The Consequences of Flushing Cat Poop Down Your Toilet - Safeguard Your Plumbing

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How to Dispose of Cat Poop and Litter Without Plastic Bags


As cat proprietors, it's vital to be mindful of how we throw away our feline pals' waste. While it might seem hassle-free to purge feline poop down the bathroom, this technique can have destructive repercussions for both the setting and human wellness.

Environmental Impact

Flushing feline poop presents hazardous microorganisms and bloodsuckers into the water system, posturing a significant danger to aquatic communities. These contaminants can adversely affect aquatic life and concession water quality.

Health Risks

In addition to environmental worries, purging feline waste can additionally position health threats to people. Feline feces may contain Toxoplasma gondii, a bloodsucker that can create toxoplasmosis-- a potentially severe health problem, especially for pregnant females and people with damaged body immune systems.

Alternatives to Flushing

Thankfully, there are more secure and extra responsible means to deal with feline poop. Think about the following choices:

1. Scoop and Dispose in Trash

The most typical technique of throwing away cat poop is to scoop it right into an eco-friendly bag and toss it in the garbage. Be sure to utilize a devoted trash scoop and take care of the waste without delay.

2. Use Biodegradable Litter

Go with biodegradable cat trash made from materials such as corn or wheat. These trashes are environmentally friendly and can be safely disposed of in the garbage.

3. Hide in the Yard

If you have a yard, consider hiding pet cat waste in a designated area away from vegetable gardens and water sources. Make sure to dig deep adequate to stop contamination of groundwater.

4. Mount a Pet Waste Disposal System

Purchase an animal waste disposal system especially designed for pet cat waste. These systems utilize enzymes to break down the waste, lowering smell and ecological influence.

Final thought

Responsible pet dog possession prolongs past offering food and shelter-- it likewise entails correct waste administration. By avoiding flushing pet cat poop down the commode and choosing different disposal methods, we can reduce our ecological footprint and safeguard human wellness.

Why Can’t I Flush Cat Poop?

It Spreads a Parasite

Cats are frequently infected with a parasite called toxoplasma gondii. The parasite causes an infection called toxoplasmosis. It is usually harmless to cats. The parasite only uses cat poop as a host for its eggs. Otherwise, the cat’s immune system usually keeps the infection at low enough levels to maintain its own health. But it does not stop the develop of eggs. These eggs are tiny and surprisingly tough. They may survive for a year before they begin to grow. But that’s the problem.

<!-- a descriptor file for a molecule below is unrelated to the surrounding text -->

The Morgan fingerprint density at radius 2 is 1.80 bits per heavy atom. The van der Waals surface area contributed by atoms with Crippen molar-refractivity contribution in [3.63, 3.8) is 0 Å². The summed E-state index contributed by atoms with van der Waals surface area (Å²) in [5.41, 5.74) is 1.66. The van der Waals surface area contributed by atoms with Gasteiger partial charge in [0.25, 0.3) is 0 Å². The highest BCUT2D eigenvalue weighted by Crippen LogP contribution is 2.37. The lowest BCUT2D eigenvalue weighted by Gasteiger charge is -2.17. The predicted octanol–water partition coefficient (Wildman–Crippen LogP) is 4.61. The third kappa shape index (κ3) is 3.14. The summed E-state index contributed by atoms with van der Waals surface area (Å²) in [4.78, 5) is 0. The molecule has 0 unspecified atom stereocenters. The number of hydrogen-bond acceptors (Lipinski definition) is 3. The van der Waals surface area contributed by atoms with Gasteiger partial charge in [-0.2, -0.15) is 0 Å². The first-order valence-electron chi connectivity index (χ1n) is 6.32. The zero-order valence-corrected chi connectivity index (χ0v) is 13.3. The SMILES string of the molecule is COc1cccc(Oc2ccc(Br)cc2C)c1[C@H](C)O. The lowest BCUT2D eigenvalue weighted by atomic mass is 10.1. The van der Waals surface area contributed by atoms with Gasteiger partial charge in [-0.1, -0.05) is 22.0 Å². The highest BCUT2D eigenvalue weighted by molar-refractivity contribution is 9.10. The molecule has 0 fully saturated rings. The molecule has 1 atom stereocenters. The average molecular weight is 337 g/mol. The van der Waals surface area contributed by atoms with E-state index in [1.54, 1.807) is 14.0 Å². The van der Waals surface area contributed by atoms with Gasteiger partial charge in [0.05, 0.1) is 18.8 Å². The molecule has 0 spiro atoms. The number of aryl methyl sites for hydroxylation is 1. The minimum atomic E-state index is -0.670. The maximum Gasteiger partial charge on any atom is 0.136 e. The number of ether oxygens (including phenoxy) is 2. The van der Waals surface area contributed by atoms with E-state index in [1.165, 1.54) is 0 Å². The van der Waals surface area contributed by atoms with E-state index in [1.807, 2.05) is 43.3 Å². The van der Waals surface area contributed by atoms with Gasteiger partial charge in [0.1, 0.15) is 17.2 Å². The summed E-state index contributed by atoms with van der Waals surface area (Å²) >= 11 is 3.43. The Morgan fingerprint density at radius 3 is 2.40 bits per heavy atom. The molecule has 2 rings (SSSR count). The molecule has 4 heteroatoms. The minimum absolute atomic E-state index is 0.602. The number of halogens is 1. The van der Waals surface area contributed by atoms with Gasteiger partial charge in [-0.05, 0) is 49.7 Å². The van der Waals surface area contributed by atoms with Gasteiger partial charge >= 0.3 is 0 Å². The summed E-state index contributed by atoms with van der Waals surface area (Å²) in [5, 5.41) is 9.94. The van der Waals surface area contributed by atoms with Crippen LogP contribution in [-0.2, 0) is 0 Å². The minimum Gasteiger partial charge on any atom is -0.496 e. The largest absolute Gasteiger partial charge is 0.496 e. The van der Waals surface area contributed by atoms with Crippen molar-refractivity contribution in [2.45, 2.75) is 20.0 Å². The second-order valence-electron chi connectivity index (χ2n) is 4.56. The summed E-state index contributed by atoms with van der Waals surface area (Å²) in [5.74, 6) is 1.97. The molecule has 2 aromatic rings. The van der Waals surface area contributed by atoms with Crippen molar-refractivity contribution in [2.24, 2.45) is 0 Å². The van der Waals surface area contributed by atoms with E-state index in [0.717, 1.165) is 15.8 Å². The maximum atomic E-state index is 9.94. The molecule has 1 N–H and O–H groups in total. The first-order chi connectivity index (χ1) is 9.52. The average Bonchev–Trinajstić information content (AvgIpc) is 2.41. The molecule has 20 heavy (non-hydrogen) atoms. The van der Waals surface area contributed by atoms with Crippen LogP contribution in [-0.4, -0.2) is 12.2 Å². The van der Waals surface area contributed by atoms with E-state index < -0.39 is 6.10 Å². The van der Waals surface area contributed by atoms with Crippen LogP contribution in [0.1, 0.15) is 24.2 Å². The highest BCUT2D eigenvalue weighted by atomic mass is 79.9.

Our wastewater system is not designed to deal with toxoplasmosis eggs. Instead, most eggs will flush from your toilet into sewers and wastewater management plants. After the sewage is treated for many other harmful things in it, it is typically released into local rivers, lakes, or oceans. Here, the toxoplasmosis eggs can find new hosts, including starfish, crabs, otters, and many other wildlife. For many, this is a significant risk to their health. Toxoplasmosis can also end up infecting water sources that are important for agriculture, which means our deer, pigs, and sheep can get infected too.

Is There Risk to Humans?

There can be a risk to human life from flushing cat poop down the toilet. If you do so, the parasites from your cat’s poop can end up in shellfish, game animals, or livestock. If this meat is then served raw or undercooked, the people who eat it can get sick.

In fact, according to the CDC, 40 million people in the United States are infected with toxoplasma gondii. They get it from exposure to infected seafood, or from some kind of cat poop contamination, like drinking from a stream that is contaminated or touching anything that has come into contact with cat poop. That includes just cleaning a cat litter box.

Most people who get infected with these parasites will not develop any symptoms. However, for pregnant women or for those with compromised immune systems, the parasite can cause severe health problems.

How to Handle Cat Poop

The best way to handle cat poop is actually to clean the box more often. The eggs that the parasite sheds will not become active until one to five days after the cat poops. That means that if you clean daily, you’re much less likely to come into direct contact with infectious eggs.

That said, always dispose of cat poop in the garbage and not down the toilet. Wash your hands before and after you clean the litter box, and bring the bag of poop right outside to your garbage bins.

Can You Flush Cat Poop Down The Toilet?

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